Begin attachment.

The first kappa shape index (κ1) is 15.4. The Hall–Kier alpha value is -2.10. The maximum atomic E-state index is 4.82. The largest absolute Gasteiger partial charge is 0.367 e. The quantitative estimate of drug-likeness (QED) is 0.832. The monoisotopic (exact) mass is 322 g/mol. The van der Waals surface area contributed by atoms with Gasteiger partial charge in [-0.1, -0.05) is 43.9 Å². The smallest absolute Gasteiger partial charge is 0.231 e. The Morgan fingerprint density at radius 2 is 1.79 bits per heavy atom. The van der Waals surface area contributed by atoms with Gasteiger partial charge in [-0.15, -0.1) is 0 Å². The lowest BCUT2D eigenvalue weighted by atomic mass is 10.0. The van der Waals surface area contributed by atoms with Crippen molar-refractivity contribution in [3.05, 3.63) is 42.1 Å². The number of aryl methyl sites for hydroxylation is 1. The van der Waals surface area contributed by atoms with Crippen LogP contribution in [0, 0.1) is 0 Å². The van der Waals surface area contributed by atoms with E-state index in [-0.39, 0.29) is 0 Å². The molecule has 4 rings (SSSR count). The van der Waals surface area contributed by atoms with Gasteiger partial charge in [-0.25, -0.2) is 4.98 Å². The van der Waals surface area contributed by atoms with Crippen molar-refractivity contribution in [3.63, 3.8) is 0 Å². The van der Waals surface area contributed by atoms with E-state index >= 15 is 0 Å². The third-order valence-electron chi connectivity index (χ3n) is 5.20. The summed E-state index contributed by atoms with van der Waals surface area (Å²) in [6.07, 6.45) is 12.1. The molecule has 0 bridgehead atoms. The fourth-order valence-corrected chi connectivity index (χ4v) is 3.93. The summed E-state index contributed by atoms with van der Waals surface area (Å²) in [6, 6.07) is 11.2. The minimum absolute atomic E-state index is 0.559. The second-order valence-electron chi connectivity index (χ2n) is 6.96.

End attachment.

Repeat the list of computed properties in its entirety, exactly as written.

The first kappa shape index (κ1) is 15.4. The Hall–Kier alpha value is -2.10. The maximum atomic E-state index is 4.82. The largest absolute Gasteiger partial charge is 0.367 e. The quantitative estimate of drug-likeness (QED) is 0.832. The monoisotopic (exact) mass is 322 g/mol. The van der Waals surface area contributed by atoms with Gasteiger partial charge in [-0.1, -0.05) is 43.9 Å². The smallest absolute Gasteiger partial charge is 0.231 e. The Morgan fingerprint density at radius 2 is 1.79 bits per heavy atom. The van der Waals surface area contributed by atoms with Gasteiger partial charge in [-0.15, -0.1) is 0 Å². The lowest BCUT2D eigenvalue weighted by atomic mass is 10.0. The van der Waals surface area contributed by atoms with Crippen molar-refractivity contribution in [3.05, 3.63) is 42.1 Å². The number of aryl methyl sites for hydroxylation is 1. The van der Waals surface area contributed by atoms with Crippen LogP contribution in [0, 0.1) is 0 Å². The van der Waals surface area contributed by atoms with E-state index in [-0.39, 0.29) is 0 Å². The molecule has 4 rings (SSSR count). The van der Waals surface area contributed by atoms with Gasteiger partial charge in [-0.25, -0.2) is 4.98 Å². The van der Waals surface area contributed by atoms with Crippen molar-refractivity contribution in [3.63, 3.8) is 0 Å². The van der Waals surface area contributed by atoms with E-state index >= 15 is 0 Å². The third-order valence-electron chi connectivity index (χ3n) is 5.20. The summed E-state index contributed by atoms with van der Waals surface area (Å²) in [6.07, 6.45) is 12.1. The molecule has 0 bridgehead atoms. The fourth-order valence-corrected chi connectivity index (χ4v) is 3.93. The summed E-state index contributed by atoms with van der Waals surface area (Å²) in [6, 6.07) is 11.2. The minimum absolute atomic E-state index is 0.559. The second-order valence-electron chi connectivity index (χ2n) is 6.96.